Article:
Friday, June 26, 2020

'EU policies on Israel influenced by political pressure from radical elements' - Ariel Kahana

by Ariel Kahana

Foreign Ministry official says EU is not as invested in other territorial disputes worldwide as it is in the Israeli-Palestinian conflict. Many of Brussels' policies are subject to pressure from the BDS movement, he says.

"The European Union is discriminating against Israel," a senior Israeli diplomat stated in a position paper presented Thursday to the Mitvim Institute for Regional Foreign Policies.

The former head of the European Division in the Foreign Ministry and Israeli Ambassador to Norway Raphael Schutz wrote that "in other territorial disputes, such as the Spanish Sahara and northern Cyprus, European countries and their envoys to Brussels do not invest the same energy, time, and thought as they do to promoting the boycott of goods produced in Israeli settlements."

The EU, he continued, only recently approved the open sky agreement with Israel, which ostensibly contradicts its principles concerning the Jewish state, and it did so only because the accord is in line with Brussels' current interests.

"The EU is inconsistent. When it is convenient for them, European officials have refrained from taking an ideologically approach to Israel in drafting the open sky agreement, understanding that it has considerable economic benefits for them," Schutz wrote.

The veteran diplomat added that "it is impossible to get a definitive statement from Brussels about Israel's right to exist as the nation-state of the Jewish people, and it has not come out in rejection of the [Palestinian demand for] the 'right of return.'"

This lack of clarity while the EU has fully adopted the Palestinians' positions with respect to the regional conflict, especially in regards to the territorial aspects.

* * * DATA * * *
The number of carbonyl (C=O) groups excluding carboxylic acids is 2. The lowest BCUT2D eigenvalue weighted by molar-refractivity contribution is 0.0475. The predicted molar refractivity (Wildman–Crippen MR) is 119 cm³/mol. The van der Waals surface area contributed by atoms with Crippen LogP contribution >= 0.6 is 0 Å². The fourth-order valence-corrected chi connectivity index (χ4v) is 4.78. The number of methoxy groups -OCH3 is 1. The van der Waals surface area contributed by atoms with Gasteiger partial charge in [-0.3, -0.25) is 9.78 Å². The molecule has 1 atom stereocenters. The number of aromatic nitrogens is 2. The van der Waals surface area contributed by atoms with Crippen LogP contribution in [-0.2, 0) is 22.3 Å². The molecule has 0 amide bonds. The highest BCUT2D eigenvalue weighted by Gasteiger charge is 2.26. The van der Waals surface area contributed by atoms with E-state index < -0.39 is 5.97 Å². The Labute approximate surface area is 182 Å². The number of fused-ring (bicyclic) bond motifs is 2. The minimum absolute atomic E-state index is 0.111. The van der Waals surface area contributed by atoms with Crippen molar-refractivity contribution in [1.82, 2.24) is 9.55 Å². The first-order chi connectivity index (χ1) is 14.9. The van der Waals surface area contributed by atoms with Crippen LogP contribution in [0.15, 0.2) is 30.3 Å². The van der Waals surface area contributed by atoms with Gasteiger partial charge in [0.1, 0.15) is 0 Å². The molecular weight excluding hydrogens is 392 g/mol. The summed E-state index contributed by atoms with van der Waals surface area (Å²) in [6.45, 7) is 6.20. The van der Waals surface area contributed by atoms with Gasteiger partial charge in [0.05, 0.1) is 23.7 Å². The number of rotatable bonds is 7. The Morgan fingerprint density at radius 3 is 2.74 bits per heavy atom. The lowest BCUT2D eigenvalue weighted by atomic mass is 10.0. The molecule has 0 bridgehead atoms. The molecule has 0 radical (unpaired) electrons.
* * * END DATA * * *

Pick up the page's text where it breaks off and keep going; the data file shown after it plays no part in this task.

"EU policy on the Israeli-Palestinian issue is clear and decisive with regard to territorial aspects, about which the EU aligns with the Palestinian position. However, when it comes to the Israeli positions – even those it does not oppose in principle – the EU is less clear or decisive," Schutz continued.

Schutz's paper was written in response to a paper by Mitvim, in which the think tank explains why the so-called "differentiation policy" the EU practices with respect to Judea and Samaria, vis-à-vis Israeli areas within the Green Line, does not constitute a boycott against Israel.

But while Mitvim argued that the EU's "policy of differentiating between sovereign Israel and the [Palestinian] territories is fundamentally different from the BDS movement," Schutz argues that it is a direct result of pressure from the BDS movement.

In addition, he noted that the EU's punitive measures against Israeli exports from Judea and Samaria hurt the Israeli economy as a whole and are a dangerous gateway to official boycotts, which also harm the Palestinians employed by Israeli business in Judea and Samaria.

"We cannot ignore the 'elephant in the room' – this policy is substantially influenced by ongoing political pressure from radical elements, including the BDS movement," Schutz said.

Ariel Kahana


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